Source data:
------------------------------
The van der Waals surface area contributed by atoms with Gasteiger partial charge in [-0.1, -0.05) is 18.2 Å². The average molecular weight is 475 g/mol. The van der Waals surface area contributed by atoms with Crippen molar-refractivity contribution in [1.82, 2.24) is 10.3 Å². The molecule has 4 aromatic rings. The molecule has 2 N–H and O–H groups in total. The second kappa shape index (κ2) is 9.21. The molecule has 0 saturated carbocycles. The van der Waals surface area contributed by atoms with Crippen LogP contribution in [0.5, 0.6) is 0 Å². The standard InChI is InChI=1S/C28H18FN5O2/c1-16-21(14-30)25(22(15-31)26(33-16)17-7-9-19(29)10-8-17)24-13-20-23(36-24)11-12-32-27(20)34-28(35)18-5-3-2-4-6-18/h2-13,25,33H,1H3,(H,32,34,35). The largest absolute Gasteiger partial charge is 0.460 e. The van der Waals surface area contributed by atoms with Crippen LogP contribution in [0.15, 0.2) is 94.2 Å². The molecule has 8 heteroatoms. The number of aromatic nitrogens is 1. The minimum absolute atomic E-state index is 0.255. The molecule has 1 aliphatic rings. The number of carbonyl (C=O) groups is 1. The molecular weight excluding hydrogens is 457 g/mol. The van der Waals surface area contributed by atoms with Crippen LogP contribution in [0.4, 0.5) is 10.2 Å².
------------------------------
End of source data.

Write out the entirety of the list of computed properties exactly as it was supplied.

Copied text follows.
The van der Waals surface area contributed by atoms with Gasteiger partial charge in [-0.1, -0.05) is 18.2 Å². The average molecular weight is 475 g/mol. The van der Waals surface area contributed by atoms with Crippen molar-refractivity contribution in [1.82, 2.24) is 10.3 Å². The molecule has 4 aromatic rings. The molecule has 2 N–H and O–H groups in total. The second kappa shape index (κ2) is 9.21. The molecule has 0 saturated carbocycles. The van der Waals surface area contributed by atoms with Crippen LogP contribution in [0.5, 0.6) is 0 Å². The standard InChI is InChI=1S/C28H18FN5O2/c1-16-21(14-30)25(22(15-31)26(33-16)17-7-9-19(29)10-8-17)24-13-20-23(36-24)11-12-32-27(20)34-28(35)18-5-3-2-4-6-18/h2-13,25,33H,1H3,(H,32,34,35). The largest absolute Gasteiger partial charge is 0.460 e. The van der Waals surface area contributed by atoms with Crippen LogP contribution in [0.15, 0.2) is 94.2 Å². The molecule has 8 heteroatoms. The number of aromatic nitrogens is 1. The minimum absolute atomic E-state index is 0.255. The molecule has 1 aliphatic rings. The number of carbonyl (C=O) groups is 1. The molecular weight excluding hydrogens is 457 g/mol. The van der Waals surface area contributed by atoms with Crippen LogP contribution in [0.4, 0.5) is 10.2 Å².